In 2000, George and his wife returned to the Australian mainland, and all of George’s symptoms quickly returned. The full picture finally emerged for George after he and his wife embarked on a caravan lifestyle, touring around Australia. When his wife activated her mobile phone, George felt burning and tingling in his limbs. Each time they would leave the road and enter a caravan park where he was exposed to much higher densities of microwave radiation from other caravans with mobile phones, as well as the low frequency electromagnetic radiation from the site’s power system, George’s symptoms would worsen.
“I began to realize that I was suffering from electrosensitivity,” George says. “Within twelve months, all my symptoms had returned with a vengeance.”
Then in 2004, George came across some articles on microwave illness. “These articles confirmed that what I suffered in Vietnam was due to the high microwave radiation of the wireless equipment I worked with and maintained,” George tells me. “My symptoms, which began in South Vietnam, were the same symptoms of microwave and radio sickness, and they were further aggravated by my continuation of Army service in high power and microwave radiation areas at military establishments [after Vietnam].”
In fact, it was back in the 1950s that Russian researchers identified what they termed “microwave sickness” in soldiers and workers who received daily occupational exposure to radio frequency (RF) and microwave equipment. Clinics were established in Moscow, Leningrad and other cities in the Soviet Union and Eastern Europe to treat thousands of people afflicted with the same condition George was suffering from, due to his own military exposure to this radiation.
In 1971, the US Naval Medical Research Institute compiled a 116-page report consisting of a comprehensive bibliography of all known “Reported Biological Phenomena and Clinical Manifestations Attributed to Microwave and Radio-Frequency Radiation.” That report, now declassified, contains a staggering amount data that is decades old. The list of known and suspected health maladies arising from exposure to this type of communications and radar-related radiation is pages long and spans everything from myocardial necrosis, convulsions, and liver enlargement, to blood and bone changes, scalp sensations, and irritability. This Navy report leaves no doubt whatsoever on the questions of: “What did the US military (and government) know, and when did they know it?” They knew it all in 1971 at the latest. And possibly much sooner, if they had access to the Russian research back in the 1950s.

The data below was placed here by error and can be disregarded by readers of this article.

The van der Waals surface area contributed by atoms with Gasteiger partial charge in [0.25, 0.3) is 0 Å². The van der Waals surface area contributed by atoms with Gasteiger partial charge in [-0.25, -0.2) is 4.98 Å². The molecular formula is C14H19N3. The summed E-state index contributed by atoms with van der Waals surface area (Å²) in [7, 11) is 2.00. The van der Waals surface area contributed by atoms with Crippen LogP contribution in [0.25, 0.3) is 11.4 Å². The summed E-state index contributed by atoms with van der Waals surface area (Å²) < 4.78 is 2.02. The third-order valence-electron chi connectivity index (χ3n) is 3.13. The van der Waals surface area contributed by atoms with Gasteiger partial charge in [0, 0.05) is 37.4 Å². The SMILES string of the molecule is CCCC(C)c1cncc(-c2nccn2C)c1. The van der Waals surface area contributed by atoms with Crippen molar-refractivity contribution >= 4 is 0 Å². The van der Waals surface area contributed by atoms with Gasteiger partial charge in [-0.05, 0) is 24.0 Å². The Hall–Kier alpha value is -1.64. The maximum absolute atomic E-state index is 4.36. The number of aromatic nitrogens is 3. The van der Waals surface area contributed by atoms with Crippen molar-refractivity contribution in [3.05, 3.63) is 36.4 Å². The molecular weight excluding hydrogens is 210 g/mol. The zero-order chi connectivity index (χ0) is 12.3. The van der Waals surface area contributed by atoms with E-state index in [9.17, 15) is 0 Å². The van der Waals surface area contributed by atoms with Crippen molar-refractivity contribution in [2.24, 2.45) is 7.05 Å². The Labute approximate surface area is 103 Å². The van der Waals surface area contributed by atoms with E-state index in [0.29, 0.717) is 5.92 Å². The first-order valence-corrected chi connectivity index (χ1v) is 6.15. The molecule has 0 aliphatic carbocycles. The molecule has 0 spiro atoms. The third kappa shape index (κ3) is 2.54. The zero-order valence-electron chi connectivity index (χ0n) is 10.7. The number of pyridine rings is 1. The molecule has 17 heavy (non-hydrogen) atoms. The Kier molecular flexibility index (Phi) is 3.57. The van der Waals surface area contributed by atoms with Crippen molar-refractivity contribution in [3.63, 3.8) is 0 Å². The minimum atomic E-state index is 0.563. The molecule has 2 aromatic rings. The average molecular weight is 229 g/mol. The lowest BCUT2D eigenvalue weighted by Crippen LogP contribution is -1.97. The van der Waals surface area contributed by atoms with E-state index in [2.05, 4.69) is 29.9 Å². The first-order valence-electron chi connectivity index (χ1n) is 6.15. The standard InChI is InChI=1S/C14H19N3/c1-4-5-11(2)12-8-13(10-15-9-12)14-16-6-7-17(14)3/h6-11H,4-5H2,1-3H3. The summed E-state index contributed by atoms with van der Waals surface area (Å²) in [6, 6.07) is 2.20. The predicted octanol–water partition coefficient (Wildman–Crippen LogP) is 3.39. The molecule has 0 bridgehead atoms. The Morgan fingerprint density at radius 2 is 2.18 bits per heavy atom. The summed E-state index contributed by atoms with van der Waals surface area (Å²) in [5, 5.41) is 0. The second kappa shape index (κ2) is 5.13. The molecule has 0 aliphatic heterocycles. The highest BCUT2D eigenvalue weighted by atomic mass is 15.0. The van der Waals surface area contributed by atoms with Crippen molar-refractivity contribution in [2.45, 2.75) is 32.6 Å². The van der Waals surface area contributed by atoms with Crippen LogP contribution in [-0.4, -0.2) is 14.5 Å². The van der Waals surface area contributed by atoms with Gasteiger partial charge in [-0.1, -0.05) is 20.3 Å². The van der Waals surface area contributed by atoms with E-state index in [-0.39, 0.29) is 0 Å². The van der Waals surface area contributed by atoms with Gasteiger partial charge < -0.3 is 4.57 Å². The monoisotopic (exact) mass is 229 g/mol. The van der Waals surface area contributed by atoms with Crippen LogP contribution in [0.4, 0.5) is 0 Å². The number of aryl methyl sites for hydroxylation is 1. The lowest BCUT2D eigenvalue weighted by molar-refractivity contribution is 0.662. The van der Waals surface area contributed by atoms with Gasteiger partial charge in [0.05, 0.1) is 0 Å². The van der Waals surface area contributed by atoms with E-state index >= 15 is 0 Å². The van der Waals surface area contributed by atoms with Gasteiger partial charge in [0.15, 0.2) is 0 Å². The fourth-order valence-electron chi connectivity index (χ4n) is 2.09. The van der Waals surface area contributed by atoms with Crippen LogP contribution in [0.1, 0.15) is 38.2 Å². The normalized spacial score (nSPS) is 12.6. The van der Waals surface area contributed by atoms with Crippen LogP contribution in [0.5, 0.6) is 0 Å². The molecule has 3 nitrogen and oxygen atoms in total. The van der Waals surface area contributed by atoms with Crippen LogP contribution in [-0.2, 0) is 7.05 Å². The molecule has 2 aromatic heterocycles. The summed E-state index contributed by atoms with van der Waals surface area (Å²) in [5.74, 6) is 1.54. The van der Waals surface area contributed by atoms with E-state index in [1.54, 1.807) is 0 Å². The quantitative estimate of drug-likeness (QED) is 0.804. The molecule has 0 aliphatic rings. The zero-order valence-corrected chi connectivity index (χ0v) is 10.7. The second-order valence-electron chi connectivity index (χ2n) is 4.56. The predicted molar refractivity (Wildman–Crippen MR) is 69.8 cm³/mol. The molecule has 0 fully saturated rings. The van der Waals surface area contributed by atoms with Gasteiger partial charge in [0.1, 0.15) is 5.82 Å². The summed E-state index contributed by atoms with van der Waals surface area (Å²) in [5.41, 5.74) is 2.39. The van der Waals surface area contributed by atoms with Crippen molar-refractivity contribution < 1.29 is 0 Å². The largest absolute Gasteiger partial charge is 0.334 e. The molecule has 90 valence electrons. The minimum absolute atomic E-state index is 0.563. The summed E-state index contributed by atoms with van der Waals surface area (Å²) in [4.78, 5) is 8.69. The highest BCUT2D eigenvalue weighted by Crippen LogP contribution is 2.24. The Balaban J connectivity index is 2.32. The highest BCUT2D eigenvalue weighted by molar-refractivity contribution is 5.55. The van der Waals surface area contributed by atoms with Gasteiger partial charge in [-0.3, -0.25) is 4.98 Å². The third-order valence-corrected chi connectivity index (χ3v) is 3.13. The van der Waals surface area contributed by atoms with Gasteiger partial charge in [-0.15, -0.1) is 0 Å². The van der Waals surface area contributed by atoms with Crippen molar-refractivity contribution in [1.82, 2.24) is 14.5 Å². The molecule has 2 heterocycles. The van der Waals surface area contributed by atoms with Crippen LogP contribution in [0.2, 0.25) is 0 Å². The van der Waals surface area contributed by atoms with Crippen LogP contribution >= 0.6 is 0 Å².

After George was discharged from the Australian Army in 1980, he and his wife moved into populated suburban areas where high power transmission lines were never more than 50-100 meters from their home.
“This was another reason why my symptoms worsened,” George says. “Once I moved away from that environment [to Tasmania] from 1997-2000, my health improved.”
Now active in online support groups
Today at age 76, George is focusing on living the best life he can within the constraints of his retirement village in Gold Coast, Queensland, where neighbors populate their homes with the typical assortment of wireless devices.
He has become an active participant and contributor on several electrosensitivity support groups on Facebook. His decades of surviving with EHS (Electromagnetic Hypersensitivity)—and even keeping a sense of humor about it—have made him a bit of a legend in these online support groups.
“Wireless technology is no different than asbestos and passive cigarette smoking, which have finally been banned in most countries, but only after decades of fighting for our rights,” George reminds his fellow sufferers in a posting.
Elsewhere in cyberspace, he tells an electrosensitive woman who is having a difficult day: “I have always believed that the reason some suffer EHS so extremely and so much worse than other people is because they have a sensitive spirit.”
© Kim Goldberg 2014. All rights reserved.
(George Parker’s story will be included in Kim Goldberg’s forthcoming book REFUGIUM: Wi-Fi Exiles and the Coming Electroplague. Read more people’s stories here.)